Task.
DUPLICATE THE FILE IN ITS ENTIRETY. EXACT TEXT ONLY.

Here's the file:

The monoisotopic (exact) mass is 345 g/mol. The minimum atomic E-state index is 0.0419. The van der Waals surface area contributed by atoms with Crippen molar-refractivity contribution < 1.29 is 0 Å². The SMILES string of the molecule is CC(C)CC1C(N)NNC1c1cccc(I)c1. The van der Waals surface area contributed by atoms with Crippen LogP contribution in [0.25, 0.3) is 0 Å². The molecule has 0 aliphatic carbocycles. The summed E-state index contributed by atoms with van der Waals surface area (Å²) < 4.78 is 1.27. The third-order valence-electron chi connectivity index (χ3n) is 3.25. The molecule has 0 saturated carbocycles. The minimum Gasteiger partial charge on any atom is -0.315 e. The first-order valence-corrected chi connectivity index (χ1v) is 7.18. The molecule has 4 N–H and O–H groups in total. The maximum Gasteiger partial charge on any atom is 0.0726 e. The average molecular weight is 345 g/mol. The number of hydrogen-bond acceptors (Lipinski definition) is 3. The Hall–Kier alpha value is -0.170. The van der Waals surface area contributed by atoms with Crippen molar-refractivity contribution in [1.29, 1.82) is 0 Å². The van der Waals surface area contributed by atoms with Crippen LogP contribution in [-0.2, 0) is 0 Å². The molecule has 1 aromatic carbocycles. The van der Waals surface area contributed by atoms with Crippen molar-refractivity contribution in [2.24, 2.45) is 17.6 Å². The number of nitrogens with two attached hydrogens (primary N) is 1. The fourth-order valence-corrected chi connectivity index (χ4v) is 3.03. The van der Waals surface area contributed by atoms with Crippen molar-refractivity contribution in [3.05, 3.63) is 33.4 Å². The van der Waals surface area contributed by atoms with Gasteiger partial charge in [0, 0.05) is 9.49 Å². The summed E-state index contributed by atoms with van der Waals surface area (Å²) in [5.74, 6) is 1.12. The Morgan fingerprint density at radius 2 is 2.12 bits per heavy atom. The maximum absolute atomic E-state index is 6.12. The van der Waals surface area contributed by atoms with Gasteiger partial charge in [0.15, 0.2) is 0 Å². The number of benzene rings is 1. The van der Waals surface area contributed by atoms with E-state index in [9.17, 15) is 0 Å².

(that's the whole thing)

The monoisotopic (exact) mass is 345 g/mol. The minimum atomic E-state index is 0.0419. The van der Waals surface area contributed by atoms with Crippen molar-refractivity contribution < 1.29 is 0 Å². The SMILES string of the molecule is CC(C)CC1C(N)NNC1c1cccc(I)c1. The van der Waals surface area contributed by atoms with Crippen LogP contribution in [0.25, 0.3) is 0 Å². The molecule has 0 aliphatic carbocycles. The summed E-state index contributed by atoms with van der Waals surface area (Å²) < 4.78 is 1.27. The third-order valence-electron chi connectivity index (χ3n) is 3.25. The molecule has 0 saturated carbocycles. The minimum Gasteiger partial charge on any atom is -0.315 e. The first-order valence-corrected chi connectivity index (χ1v) is 7.18. The molecule has 4 N–H and O–H groups in total. The maximum Gasteiger partial charge on any atom is 0.0726 e. The average molecular weight is 345 g/mol. The number of hydrogen-bond acceptors (Lipinski definition) is 3. The Hall–Kier alpha value is -0.170. The van der Waals surface area contributed by atoms with Crippen molar-refractivity contribution in [1.29, 1.82) is 0 Å². The van der Waals surface area contributed by atoms with Crippen LogP contribution in [-0.2, 0) is 0 Å². The molecule has 1 aromatic carbocycles. The van der Waals surface area contributed by atoms with Crippen molar-refractivity contribution in [2.24, 2.45) is 17.6 Å². The number of nitrogens with two attached hydrogens (primary N) is 1. The fourth-order valence-corrected chi connectivity index (χ4v) is 3.03. The van der Waals surface area contributed by atoms with Crippen molar-refractivity contribution in [3.05, 3.63) is 33.4 Å². The van der Waals surface area contributed by atoms with Gasteiger partial charge in [0, 0.05) is 9.49 Å². The summed E-state index contributed by atoms with van der Waals surface area (Å²) in [5.74, 6) is 1.12. The Morgan fingerprint density at radius 2 is 2.12 bits per heavy atom. The maximum absolute atomic E-state index is 6.12. The van der Waals surface area contributed by atoms with Gasteiger partial charge in [0.15, 0.2) is 0 Å². The number of benzene rings is 1. The van der Waals surface area contributed by atoms with E-state index in [9.17, 15) is 0 Å².